1. What brings you to Lerner?
I'm in my last semester of undergrad at the University of Minnesota, and I'm majoring in English and GSD (German, Scandinavian, and Dutch). I've always been interested in publishing and working with books in general. When I saw a posting for Lerner's marketing internship in the English major newsletter, I knew I had to apply. Children's and Young Adult literature are my absolute favorite genres, so I was thrilled with the idea of working with a publisher of K-12 books. As for where I want to end up, I hope I can continue on this track and find a career in the book industry, wherever that takes me.
2. Describe a day in the life of a marketing intern.
Every day starts out with sorting through the emails I have accrued since I left the office. I organize these messages and do any tasks that need my immediate attention. Some of my regular tasks include sending out complimentary copies of books to reviewers, proofing parts of the upcoming catalog, shelving books for our office libraries, and updating social media accounts. I particularly enjoy designing images on Canva for use on social media. Every so often I also have the chance to read one of our upcoming books and write a discussion guide on it, which might be every English major's dream job. It's nice to have a variety of projects to work on!
3. What are you reading now?
Let's see… I usually read a few books at a time, so stick with me here. I'm reading an advance copy of South of Sunshine, a coming-out story set in Tennessee; Sex & Violence by Carrie Mesrobian, one of Lerner's backlist titles; Among the Saints, a Finnish crime novel (for my Scandinavian crime fiction class); and A Study in Charlotte, a new YA Sherlock Holmes adaptation.
4. What’s your best source for finding new book recommendations?
Speaking as a millennial who basically lives on the internet, I love using social media to find new book recommendations. My favorite site for books is Goodreads, where you can keep track of every book you've read ever, organize them on different bookshelves, give them ratings and reviews, and look at what other people are reading as well. I never buy a book anymore without checking its star rating on Goodreads.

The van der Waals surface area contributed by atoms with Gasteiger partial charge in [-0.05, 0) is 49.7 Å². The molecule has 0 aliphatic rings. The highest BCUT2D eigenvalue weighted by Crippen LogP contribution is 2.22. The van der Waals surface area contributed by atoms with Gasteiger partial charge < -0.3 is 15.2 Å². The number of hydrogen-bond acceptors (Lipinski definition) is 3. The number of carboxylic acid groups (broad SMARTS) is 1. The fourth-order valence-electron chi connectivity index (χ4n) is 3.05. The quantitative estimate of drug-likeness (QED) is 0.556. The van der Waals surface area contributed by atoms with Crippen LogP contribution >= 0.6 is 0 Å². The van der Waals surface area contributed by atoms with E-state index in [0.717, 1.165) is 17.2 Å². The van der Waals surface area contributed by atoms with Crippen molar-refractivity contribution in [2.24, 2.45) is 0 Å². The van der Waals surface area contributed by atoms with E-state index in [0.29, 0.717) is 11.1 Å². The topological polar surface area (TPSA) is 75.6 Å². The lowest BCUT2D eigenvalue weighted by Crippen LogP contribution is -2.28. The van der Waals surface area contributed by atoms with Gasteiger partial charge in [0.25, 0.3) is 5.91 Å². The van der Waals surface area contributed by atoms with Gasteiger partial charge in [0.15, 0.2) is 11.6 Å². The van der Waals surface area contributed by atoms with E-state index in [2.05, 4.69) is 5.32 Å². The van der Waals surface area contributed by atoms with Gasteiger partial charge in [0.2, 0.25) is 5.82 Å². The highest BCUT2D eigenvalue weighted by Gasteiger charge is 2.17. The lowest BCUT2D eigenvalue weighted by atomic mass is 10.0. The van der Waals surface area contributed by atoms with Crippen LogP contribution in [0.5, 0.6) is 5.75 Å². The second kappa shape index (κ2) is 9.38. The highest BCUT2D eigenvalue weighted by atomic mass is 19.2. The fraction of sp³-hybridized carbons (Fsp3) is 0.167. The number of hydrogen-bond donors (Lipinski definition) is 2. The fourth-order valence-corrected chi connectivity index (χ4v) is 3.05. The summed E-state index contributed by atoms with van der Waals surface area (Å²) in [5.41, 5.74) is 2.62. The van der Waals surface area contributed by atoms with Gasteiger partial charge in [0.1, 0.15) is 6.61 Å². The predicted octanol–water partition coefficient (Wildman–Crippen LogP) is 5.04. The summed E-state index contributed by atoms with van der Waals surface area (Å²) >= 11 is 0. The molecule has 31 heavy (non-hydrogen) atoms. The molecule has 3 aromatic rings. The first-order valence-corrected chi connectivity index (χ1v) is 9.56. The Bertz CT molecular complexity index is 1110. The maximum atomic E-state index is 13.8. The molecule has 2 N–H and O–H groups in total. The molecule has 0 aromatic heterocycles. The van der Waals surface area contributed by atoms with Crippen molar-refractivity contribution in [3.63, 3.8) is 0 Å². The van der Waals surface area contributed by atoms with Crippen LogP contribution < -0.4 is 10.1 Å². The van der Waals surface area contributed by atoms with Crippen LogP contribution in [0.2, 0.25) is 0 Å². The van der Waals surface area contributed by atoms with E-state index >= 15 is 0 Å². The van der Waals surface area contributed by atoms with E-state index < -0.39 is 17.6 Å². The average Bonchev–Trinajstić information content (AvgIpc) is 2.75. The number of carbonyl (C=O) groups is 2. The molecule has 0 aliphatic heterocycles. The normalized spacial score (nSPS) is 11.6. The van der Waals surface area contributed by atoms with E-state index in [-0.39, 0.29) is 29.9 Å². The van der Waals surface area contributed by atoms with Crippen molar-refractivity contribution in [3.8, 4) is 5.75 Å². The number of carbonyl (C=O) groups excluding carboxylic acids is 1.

5. Top 5 (or so) favorite books. Go!
Why must you ask such difficult questions? Okay, here goes…
Good Omens by Neil Gaiman and the late Terry Pratchett, for angels and demons and the most
hilarious book about the apocalypse I've ever read.
It's Kind of a Funny Story by the late Ned Vizzini, for a frank and open discussion of mental illness that is accessible to teens.
Simon vs. the Homo Sapiens Agenda by Becky Albertalli, for the sweetest LGBTQ romance I've ever read.
The Left Hand of Darkness by Ursula K. Le Guin, for being progressive and exploring gender and sexuality via sci-fi (with genderless aliens!) in 1969.
Matilda by Roald Dahl, for being my favorite childhood book, even though it had me convinced that I could develop telekinesis if I read enough books from the library.
6. Name some of your icons. Who do you admire, living or dead, and why?
Chronologically from childhood to now, my idols have been Steve Irwin (aka the Crocodile Hunter), Jonathan Larson (creator of the musical RENT), Neil Gaiman (prolific and amazingly talented writer), and most recently David Levithan (author of awesome YA books and an editorial director at Scholastic).
If I could afford to live anywhere in the world, I would probably choose Norway. The Scandinavian countries have amazing standards of living, gorgeous landscapes, fascinating languages, and…well, less than stellar weather, but living in Minnesota has prepared me for arctic conditions. I've also studied Norwegian in school, so I would have a working knowledge of the language.
That being said, I did study abroad in London last summer, and I really want to go back sometime…
Actually, in this hypothetical situation, how about I have homes in Norway, the US, and the UK? I don't want to limit myself here.
Thanks for having me!